How do I get the Tax Value Changed on my House?

Family Walking Holding HandsWhen filing a bankruptcy, one question you will hear quite often is “what is the tax value of your property?” When looking at property in a bankruptcy, whether the property is a residence, house, land or condo, the Courts tend to use the “tax value” when determining the value of the property unless there is a more accurate value determined by another means. 

In some cases, one may feel that the tax value of their property is not accurate or up to date. Someone may feel that the tax value is listed as too high, or maybe even too low. If you feel that the tax value of your property is not in line with your expectations, listed below are a few steps that can help guide you to changing the tax value of your property:

1.    Contact the county tax department to which your property is located (Ex: Mecklenburg County, Guilford County Tax Department, Davidson County Tax Department, etc.).

2.    Request a re-evaluation form from the County tax assessor within the defined county. After filling out the re-evaluation form, submit the form to the county tax department where your property is assigned.

3.    Once you have submitted the evaluation form and it has been reviewed, a tax assessor will likely come out to your property and reassess your property.

4.    If the tax assessor agrees that the tax value of your property should be changed, the Tax Department assigned to your property, once re-assessed, will send out a new tax value to your property via mail, based on the criteria they use when reassessing the property.

The value of your home is important because it will determine the best way to exempt or protect your property within a bankruptcy.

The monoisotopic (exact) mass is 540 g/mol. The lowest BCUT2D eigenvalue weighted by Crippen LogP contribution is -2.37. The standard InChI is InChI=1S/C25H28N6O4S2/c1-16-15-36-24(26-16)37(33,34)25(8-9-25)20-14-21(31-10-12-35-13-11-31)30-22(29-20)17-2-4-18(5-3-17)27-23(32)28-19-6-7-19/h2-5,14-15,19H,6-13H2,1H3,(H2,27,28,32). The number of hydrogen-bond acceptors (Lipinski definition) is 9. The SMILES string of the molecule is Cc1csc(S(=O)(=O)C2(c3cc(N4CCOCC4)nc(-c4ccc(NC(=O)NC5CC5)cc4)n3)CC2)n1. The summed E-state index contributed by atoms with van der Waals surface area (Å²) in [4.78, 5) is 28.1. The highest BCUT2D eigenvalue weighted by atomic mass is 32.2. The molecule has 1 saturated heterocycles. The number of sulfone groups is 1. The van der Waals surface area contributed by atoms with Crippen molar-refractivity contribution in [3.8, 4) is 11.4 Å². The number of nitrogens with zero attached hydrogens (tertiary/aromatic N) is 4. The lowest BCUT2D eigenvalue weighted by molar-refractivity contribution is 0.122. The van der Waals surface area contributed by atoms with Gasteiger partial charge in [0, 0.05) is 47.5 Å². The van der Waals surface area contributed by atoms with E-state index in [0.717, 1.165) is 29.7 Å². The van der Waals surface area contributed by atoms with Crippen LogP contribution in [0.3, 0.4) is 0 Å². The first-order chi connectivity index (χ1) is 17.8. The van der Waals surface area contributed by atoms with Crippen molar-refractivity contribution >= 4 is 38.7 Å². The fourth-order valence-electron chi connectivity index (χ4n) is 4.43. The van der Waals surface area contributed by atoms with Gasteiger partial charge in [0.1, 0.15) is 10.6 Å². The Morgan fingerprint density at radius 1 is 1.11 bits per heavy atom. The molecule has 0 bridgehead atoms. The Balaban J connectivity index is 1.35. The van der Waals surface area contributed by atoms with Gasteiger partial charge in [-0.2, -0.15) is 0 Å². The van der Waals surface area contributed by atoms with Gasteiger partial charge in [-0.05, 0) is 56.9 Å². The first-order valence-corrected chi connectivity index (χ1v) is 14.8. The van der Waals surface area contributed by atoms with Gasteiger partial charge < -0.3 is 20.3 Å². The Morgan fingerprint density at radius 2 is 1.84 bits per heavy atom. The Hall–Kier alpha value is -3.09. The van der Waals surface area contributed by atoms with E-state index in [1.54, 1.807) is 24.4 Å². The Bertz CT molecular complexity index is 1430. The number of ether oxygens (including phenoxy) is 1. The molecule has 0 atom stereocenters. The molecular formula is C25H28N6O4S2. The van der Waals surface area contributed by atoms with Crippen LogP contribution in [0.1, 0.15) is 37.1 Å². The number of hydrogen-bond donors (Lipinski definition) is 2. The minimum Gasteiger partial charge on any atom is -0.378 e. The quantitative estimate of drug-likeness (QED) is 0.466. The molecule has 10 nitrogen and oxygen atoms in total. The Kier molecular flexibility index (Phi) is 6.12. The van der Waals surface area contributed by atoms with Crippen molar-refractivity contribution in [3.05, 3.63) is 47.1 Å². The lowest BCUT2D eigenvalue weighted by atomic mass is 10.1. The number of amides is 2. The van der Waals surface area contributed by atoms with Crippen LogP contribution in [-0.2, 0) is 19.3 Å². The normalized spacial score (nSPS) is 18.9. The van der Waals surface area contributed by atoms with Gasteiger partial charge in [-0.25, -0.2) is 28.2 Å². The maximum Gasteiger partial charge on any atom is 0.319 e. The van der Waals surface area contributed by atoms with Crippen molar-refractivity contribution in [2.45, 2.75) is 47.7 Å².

What To Do If You Get A Form 1099C After Filing Bankruptcy

Tax Date CalendarEvery year at tax time we get calls from our clients who say, “I just got a 1099C from a creditor for a loan that was discharged in my bankruptcy! What do I do now? Do I have to report it as taxable income to the IRS?”

When a creditor charges off a debt as uncollectible or has reached a settlement that releases the debtor from further obligations, he must report it to the Internal Revenue Service (IRS) as a business expense if the amount is more than $600.00. He will then send the debtor a 1099C by January 31st which the IRS considers as taxable income to the debtor. Usually, if the debtor has not filed for bankruptcy, he/she must report the discharged debt as taxable income on that tax year’s return even though he/she has not actually received the money.

However, if the debtor has filed for and/or been discharged from bankruptcy, the debtor should not incur any tax consequences for a discharged or settled debt. It is then the creditor’s responsibility to mark the “bankruptcy” box on the 1099C indicating to the IRS that the debtor has no tax liability for the discharged debt. If the creditor does not mark the bankruptcy box, the debtor can submit Form 982 with their income tax return which allows him/her to reduce his taxable income by the amount of the debt that has been discharged and thus releasing him from any income tax liability associated with the debt.

If your debts have been discharged in a bankruptcy proceeding and you receive a 1099C from a creditor you should immediately consult your experienced bankruptcy attorney who can advise you on how to file Form 982 with your income tax return.